Moscow, 28 March 1997 (RFE/RL) -- Leaders of the 12 nations of the Commonwealth of Independent States (CIS) ended a one-day summit today in Moscow without a final agreement on economic integration between the former Soviet republics in the grouping.
Russian President Boris Yeltsin told a concluding joint news conference that today's summit gave a "powerful political impulse to integration" but he also admitted that some of the leaders had criticized the CIS for being short on practical achievements. Earlier today Yeltsin was reelected Chairman of the CIS Council of Heads of State.
CIS Executive Secretary Ivan Korotchenya said a draft agreement on setting a single CIS economic area would be discussed at the next CIS summit in June, 1997.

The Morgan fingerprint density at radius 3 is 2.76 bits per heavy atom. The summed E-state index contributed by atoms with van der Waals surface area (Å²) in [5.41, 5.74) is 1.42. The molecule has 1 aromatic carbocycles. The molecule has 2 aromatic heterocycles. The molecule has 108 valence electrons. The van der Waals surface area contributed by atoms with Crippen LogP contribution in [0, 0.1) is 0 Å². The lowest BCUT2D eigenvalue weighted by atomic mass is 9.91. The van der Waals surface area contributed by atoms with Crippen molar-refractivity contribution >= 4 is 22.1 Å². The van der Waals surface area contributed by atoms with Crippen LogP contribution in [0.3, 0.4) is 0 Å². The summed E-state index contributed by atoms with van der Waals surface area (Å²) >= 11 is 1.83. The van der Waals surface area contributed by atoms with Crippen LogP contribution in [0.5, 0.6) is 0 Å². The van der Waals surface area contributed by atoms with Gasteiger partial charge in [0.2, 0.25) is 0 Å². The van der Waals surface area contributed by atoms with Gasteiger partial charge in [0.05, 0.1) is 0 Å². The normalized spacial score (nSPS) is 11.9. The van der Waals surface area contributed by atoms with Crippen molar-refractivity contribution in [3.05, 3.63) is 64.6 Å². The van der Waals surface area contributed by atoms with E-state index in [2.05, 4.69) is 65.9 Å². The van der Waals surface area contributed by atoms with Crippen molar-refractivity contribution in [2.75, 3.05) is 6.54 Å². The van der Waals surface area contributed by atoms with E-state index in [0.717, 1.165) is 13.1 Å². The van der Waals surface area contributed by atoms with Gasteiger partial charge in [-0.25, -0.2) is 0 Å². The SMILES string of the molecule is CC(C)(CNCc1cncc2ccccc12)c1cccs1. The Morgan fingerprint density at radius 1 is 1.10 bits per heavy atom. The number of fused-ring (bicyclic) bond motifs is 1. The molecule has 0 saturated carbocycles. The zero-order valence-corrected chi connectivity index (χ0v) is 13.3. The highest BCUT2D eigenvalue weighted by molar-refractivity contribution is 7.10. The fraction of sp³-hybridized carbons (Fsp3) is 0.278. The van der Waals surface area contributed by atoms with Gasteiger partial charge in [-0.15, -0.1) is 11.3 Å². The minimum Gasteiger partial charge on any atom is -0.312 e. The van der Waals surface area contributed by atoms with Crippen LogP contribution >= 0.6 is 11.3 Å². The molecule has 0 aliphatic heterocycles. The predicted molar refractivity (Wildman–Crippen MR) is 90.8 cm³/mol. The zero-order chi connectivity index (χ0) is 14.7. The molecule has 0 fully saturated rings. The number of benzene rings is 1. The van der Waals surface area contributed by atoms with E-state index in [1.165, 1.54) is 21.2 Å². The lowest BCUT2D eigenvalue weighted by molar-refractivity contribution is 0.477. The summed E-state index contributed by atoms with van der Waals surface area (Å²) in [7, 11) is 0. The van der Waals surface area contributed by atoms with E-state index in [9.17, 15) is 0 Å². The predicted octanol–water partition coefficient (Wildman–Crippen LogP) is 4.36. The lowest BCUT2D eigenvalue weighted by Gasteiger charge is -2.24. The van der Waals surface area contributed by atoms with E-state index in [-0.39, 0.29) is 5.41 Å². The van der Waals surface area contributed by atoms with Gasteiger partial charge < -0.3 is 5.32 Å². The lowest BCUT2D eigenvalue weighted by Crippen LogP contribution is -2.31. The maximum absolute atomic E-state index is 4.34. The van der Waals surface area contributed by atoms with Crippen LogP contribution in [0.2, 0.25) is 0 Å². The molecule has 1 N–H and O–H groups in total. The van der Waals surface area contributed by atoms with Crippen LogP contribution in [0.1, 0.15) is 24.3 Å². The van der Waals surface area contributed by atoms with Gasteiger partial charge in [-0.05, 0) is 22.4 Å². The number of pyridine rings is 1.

Uzbek President Islam Karimov expressed his scepticism about closer integration, saying developments should not be forced and that CIS member-nations had created a commonwealth, "not a federation or confederation".
Ukrainian President Leonid Kuchma, who yesterday criticised Moscow's predominance in the CIS, today suggested Yeltsin had heeded some criticism of Russia's dominant role.
The CIS summit, which was also to discuss regional and ethnic disputes among the former Soviet republics, agreed to extend the mandate of its peacekeeping force in Tajikistan. Azerbaijan's President Heydar Aliyev told the news conference the issue of alleged Russian arms deliveries to Armenia was not discussed pending the completion of an official Russian investigation into the matter.